Securing customer loyalty and attracting new clients is vital to every successful business. But the balance has to be right. When a business attracts fresh customers at the expense of existing clients, the net gain is zero.
This blog will answer the question: why do customers stop using your services? We’ll also show you how to keep customers from leaving, with four simple insights that could change your business for the better.
Why do customers leave?
First of all, the reasons for losing customers are numerous and varied. These can include feeling taken for granted, finding better alternative options or bad customer service. Central to these three examples is the customer experience. Getting this right will prevent customers from leaving and even encourage repeat purchases.
Staying in touch with your customers demonstrates that you are not taking them for granted. This can be achieved through hand-written notes, newsletters, social media, special personal offers and even the occasional check-in call from customer services.
Preventing customers from switching to a cheaper alternative option is a bit more complicated. But it’s worth noting that 67% of UK customers claim they are happy to pay more for a better experience. If you offer outstanding customer services your clients will see those cheaper deals from your competitors, but ignore them.
Finally, businesses that keep their clients happy, keep their clients. Research published by Forbes shows that 96% of US customers believe that good customer service influences their brand loyalty.
Saying that, even a bad customer experience can be turned into a positive experience if you know how. A messed up delivery, a missing item in an order or a faulty product. If handled properly with the right amount of care, you can maintain the relationship and retain a loyal customer.
Avoid leaving out your existing customers
Contrary to popular belief, customer acquisition campaigns can harm the morale of existing customers. When these customers feel they are getting a raw deal compared to a new one, they might choose to look elsewhere.
Utility companies, publishers and even food delivery services always offer enticing offers to get customers on board, but then what? The free tote that came with your magazine subscription is great. But what happens when the customer is invited to renew their subscription?
Discounts on a first order set a perception of value that can make the full price second order less appealing. When you win new business with incentives and discounts, be prepared to continue offering incentives to maintain your customer retention rates.
An existing customer is 60-70% more receptive to any offers you might send out. With a new client, the chances of conversion are as low as 5% to 20%. This includes renewing subscriptions or encouraging them to continue spending with you.
Businesses that master how to win and keep customers balance the demands of new conversions with the expectations of their existing customers. Perhaps regular offers for everyone is the best way to go. Three-quarters of all consumers say they favour companies that offer regular rewards.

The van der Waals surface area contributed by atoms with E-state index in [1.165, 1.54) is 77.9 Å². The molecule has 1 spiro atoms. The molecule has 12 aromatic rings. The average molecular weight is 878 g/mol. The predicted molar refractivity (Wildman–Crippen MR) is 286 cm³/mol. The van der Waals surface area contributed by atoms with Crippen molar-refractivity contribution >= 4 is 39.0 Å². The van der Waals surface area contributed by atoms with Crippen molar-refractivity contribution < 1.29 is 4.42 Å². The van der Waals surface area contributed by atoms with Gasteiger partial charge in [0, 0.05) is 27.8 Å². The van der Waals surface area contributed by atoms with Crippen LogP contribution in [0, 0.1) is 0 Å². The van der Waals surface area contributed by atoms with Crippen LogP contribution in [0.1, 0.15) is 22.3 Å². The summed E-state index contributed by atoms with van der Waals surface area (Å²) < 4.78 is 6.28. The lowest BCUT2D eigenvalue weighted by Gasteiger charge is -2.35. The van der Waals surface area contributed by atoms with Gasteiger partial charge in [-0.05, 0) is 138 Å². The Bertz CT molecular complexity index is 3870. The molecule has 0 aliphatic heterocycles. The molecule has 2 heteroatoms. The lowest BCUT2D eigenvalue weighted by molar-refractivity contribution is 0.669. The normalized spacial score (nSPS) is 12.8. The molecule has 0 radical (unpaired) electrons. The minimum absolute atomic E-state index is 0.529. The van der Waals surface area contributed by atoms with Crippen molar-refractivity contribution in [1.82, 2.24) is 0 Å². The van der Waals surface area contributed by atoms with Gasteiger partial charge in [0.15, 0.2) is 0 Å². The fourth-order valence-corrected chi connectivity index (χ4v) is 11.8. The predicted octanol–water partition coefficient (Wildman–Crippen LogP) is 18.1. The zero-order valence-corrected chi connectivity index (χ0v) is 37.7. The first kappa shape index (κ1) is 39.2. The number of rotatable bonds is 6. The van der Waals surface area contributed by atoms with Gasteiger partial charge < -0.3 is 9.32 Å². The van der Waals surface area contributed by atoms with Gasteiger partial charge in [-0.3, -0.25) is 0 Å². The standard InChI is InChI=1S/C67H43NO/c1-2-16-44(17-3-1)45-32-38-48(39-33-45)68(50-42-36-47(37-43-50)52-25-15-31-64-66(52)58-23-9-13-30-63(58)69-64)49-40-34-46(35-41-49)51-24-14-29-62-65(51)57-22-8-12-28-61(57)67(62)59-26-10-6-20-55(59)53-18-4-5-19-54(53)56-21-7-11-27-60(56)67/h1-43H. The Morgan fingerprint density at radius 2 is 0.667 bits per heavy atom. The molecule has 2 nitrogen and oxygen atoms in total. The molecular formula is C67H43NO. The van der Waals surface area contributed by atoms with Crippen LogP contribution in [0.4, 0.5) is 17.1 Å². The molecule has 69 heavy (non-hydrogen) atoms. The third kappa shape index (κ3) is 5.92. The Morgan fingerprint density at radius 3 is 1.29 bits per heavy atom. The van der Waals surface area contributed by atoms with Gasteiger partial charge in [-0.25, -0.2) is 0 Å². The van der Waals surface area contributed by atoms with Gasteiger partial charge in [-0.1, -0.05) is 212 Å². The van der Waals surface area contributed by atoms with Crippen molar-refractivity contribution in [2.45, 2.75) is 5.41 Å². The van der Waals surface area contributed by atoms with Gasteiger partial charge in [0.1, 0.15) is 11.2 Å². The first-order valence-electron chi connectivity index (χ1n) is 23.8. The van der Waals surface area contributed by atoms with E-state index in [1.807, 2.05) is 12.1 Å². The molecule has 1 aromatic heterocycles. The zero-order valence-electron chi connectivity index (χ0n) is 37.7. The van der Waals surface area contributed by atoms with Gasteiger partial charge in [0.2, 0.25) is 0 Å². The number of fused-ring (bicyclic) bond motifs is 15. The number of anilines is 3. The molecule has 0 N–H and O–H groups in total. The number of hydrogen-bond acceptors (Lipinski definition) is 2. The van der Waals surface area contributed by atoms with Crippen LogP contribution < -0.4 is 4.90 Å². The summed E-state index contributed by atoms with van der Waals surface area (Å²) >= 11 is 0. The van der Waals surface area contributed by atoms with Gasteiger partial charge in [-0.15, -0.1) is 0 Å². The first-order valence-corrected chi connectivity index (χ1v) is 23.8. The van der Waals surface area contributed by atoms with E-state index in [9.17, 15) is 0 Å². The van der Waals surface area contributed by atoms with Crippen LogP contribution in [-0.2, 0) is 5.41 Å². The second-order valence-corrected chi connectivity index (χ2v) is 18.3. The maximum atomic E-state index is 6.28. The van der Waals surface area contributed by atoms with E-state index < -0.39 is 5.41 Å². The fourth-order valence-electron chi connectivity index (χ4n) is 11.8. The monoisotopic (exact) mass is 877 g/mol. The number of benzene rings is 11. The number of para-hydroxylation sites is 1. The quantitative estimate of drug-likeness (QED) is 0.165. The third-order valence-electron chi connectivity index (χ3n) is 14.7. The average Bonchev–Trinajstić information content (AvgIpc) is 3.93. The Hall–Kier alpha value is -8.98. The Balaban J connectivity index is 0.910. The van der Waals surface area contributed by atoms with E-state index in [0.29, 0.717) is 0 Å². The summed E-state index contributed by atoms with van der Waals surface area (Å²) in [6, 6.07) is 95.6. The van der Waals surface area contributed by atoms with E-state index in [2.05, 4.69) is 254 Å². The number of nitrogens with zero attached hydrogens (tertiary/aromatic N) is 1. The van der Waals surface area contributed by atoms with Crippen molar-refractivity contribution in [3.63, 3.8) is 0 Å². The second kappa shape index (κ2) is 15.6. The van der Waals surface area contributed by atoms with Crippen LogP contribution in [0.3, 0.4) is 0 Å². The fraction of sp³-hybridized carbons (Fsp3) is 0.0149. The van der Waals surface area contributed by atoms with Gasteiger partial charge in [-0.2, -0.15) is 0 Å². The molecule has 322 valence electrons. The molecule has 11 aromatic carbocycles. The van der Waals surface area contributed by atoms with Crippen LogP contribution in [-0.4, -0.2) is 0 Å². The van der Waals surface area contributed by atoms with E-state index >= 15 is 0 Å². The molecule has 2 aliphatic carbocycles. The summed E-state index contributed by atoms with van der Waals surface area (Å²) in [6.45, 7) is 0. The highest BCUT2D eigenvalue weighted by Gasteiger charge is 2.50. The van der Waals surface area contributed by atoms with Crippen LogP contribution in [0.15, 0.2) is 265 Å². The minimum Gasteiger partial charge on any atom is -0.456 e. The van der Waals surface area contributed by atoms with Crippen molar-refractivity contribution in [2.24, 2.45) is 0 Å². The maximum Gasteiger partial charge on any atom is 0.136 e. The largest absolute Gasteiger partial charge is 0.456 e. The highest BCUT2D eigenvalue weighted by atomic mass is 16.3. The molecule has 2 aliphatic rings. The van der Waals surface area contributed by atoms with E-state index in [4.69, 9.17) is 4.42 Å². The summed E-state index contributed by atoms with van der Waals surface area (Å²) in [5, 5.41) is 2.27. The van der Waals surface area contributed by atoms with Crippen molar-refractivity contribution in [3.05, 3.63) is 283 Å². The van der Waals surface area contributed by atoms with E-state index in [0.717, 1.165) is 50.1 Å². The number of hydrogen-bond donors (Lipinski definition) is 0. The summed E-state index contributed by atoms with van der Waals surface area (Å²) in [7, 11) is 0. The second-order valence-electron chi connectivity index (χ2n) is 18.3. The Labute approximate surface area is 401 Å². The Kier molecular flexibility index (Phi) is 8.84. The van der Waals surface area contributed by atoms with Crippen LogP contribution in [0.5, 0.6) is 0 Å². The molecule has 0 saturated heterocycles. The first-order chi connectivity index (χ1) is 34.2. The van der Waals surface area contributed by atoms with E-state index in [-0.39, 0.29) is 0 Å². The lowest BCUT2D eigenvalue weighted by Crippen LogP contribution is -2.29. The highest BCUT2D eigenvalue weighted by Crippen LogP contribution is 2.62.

Consider different incentives throughout the lifespan of your customer. From a special introductory offer to gifts and extras that introduce them to other products or services. Finally, consider loyalty programs that reward ongoing orders. Choose simple measures to prevent losing loyal customers and help generate future loyalty.
Manage expectations and overdeliver
One of the main reasons why companies lose customers is that they fail to manage expectations. The perception of a single bad experience can be devastating with 32% of all customers saying they would ditch a brand immediately. These include customers left waiting for follow up communications or sitting at home expecting a delivery that never arrives.
Speaking at a Zendesk Showcase in 2019 Entrepreneur and Founder of RXBAR Peter Rahal advocated a strategy of over-deliver to secure trust. Companies that make promises have to keep them or risk creating a perception of bad customer service. Repeat customers are customers whose expectations are properly managed.
For example, a shopper that was promised their order would be available for collection at 10am has to wait for 10 minutes. The issue here isn’t the delay but the fact that a promise was made. The inconvenience might be slight but the promise underscores it and magnifies it, ultimately eroding trust in the brand.
A better scenario would be telling the client their collection is available between 10am and 11am. Then, overdeliver by sending them a message at 10am to say the item is ready for collection. By managing better expectations and over-delivering you can shift the perception of their experience and help retain this person for life. Through constant effort and innovation, you can learn how to keep your customers coming back.
Keep innovating and keep it interesting
For each person that can happily eat the same sandwich every day, there’s another who craves constant variety and novelty. In business, half of the battle to retain your customers is to keep customers interested.
In 2019, the Canadian coffee shop Tim Hortons released a new gamified loyalty app to the delight of their customers. The same year, BMW used augmented reality to allow customers to virtually see under the hood. The app experience revealed the hidden features that make the cars so exceptional.
Shoppers are emotional beings who seek out emotional connections. Innovations that ignite interest and awaken their desire for novelty are the foundation of long term customer loyalty and retention.
Most of all, encourage customer feedback and listen to that feedback. Your return customer knows your brand and can tell you what they love and what can make it better. If you increase engagement and empower them to help you shape the brand, they will remain loyal forever.